Data Is Plural

... is a weekly newsletter of useful/curious datasets.

2020.01.22 edition

China’s projects abroad, radio/TV broadcast areas, street sprawl, cannabis tests, and backyard ice rinks.

China’s projects abroad. The AidData research lab at the College of William & Mary has published several datasets on China’s international soft-power efforts, including the first-ever dataset of government-financed development projects abroad (covering 3,485 projects between 2000 and 2014) and a structured dataset of diplomacy efforts in 25 Asia/Pacific countries between 2000 and 2016. [h/t Nick Routley + Simon Kuestenmacher]

Broadcast geography. To construct her maps “visualizing the geography of FM radio” in the US, Erin Davis combined the Federal Communication Commission’s service contour data — the area where reception for a station “is generally protected from interference caused by other stations” — with the agency’s radio station licensing data and genre information from The FCC also provides service contour data for broadcast television. Previously: All FCC-issued licenses (DIP 2016.09.07). [h/t Giuseppe Sollazzo]

Street sprawl. Using 46 million kilometers of data from OpenStreetMap, Christopher Barrington-Leigh and Adam Millard-Ball have published “the first systematic and globally commensurable measures of street-network sprawl based on graph-theoretic and geographic concepts.” You can explore their findings via an interactive map and also download aggregate metrics for nearly 200 cities and more than 160 countries. [h/t Roberto Rocha]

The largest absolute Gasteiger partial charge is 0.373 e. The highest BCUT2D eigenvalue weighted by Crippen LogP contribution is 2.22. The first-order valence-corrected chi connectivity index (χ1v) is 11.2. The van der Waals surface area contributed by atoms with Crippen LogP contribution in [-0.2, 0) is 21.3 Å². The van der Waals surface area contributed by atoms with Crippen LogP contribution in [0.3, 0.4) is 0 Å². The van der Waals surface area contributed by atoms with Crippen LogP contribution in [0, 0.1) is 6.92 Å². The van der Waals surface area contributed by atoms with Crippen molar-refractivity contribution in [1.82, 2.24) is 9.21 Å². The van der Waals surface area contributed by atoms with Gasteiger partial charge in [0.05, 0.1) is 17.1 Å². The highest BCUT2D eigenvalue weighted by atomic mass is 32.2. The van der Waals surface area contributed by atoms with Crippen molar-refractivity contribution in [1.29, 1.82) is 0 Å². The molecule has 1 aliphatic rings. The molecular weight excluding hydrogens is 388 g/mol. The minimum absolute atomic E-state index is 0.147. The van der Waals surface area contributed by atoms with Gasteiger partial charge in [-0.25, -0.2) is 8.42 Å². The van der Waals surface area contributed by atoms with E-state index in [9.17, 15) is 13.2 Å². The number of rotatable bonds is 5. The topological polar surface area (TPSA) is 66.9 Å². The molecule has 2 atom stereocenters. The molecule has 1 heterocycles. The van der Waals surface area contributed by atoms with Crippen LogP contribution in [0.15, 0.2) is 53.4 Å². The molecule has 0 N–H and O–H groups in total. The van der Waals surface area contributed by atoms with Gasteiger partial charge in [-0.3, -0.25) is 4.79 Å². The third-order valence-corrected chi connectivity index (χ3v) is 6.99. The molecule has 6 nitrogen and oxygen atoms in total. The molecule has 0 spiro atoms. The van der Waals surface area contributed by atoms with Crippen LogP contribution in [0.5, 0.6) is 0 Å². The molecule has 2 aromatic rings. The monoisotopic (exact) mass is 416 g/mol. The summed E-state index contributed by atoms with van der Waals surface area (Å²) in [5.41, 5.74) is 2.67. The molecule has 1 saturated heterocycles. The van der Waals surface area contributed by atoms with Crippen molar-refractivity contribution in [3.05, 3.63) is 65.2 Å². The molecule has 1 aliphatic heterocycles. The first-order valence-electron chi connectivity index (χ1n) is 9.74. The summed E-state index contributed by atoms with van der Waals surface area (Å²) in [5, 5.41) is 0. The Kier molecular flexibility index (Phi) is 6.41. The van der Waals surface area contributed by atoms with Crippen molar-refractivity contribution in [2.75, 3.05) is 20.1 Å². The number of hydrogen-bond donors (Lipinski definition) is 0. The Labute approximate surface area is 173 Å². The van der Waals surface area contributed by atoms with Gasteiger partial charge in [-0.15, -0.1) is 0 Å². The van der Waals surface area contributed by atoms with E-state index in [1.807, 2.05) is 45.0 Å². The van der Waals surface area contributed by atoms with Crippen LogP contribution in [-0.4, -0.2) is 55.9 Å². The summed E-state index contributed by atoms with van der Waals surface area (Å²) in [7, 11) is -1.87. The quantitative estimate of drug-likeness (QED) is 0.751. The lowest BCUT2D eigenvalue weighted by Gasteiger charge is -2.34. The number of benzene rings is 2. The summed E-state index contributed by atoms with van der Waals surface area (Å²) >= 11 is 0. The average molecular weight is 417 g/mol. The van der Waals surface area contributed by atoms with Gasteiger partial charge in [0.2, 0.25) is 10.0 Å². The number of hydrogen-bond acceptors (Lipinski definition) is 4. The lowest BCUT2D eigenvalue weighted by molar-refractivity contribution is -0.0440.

Cannabis tests. Despite US adults increasingly gaining state-legal access to cannabis, “no universal standards for laboratory testing protocols currently exist,” write Nick Jikomes and Michael Zoorob, in a March 2018 article for Scientific Reports. “To investigate these concerns, we analyzed a publicly available seed-to-sale traceability dataset from Washington state containing measurements of the cannabinoid content of legal cannabis products from state-certified laboratories.” The dataset, obtained by the authors via public records requests, includes more than 200,000 test results over the course of three years.

Backyard ice rinks. RinkWatch “asks people who love outdoor skating to help environmental scientists monitor winter weather conditions” by reporting the conditions of their backyard ice rinks. The project’s downloadable data includes more than 30,000 “skateable” / “not skateable” observations of more than 1,200 rinks since 2012. As mentioned in: Last week’s New York Times article about outdoor skating trails in Quebec.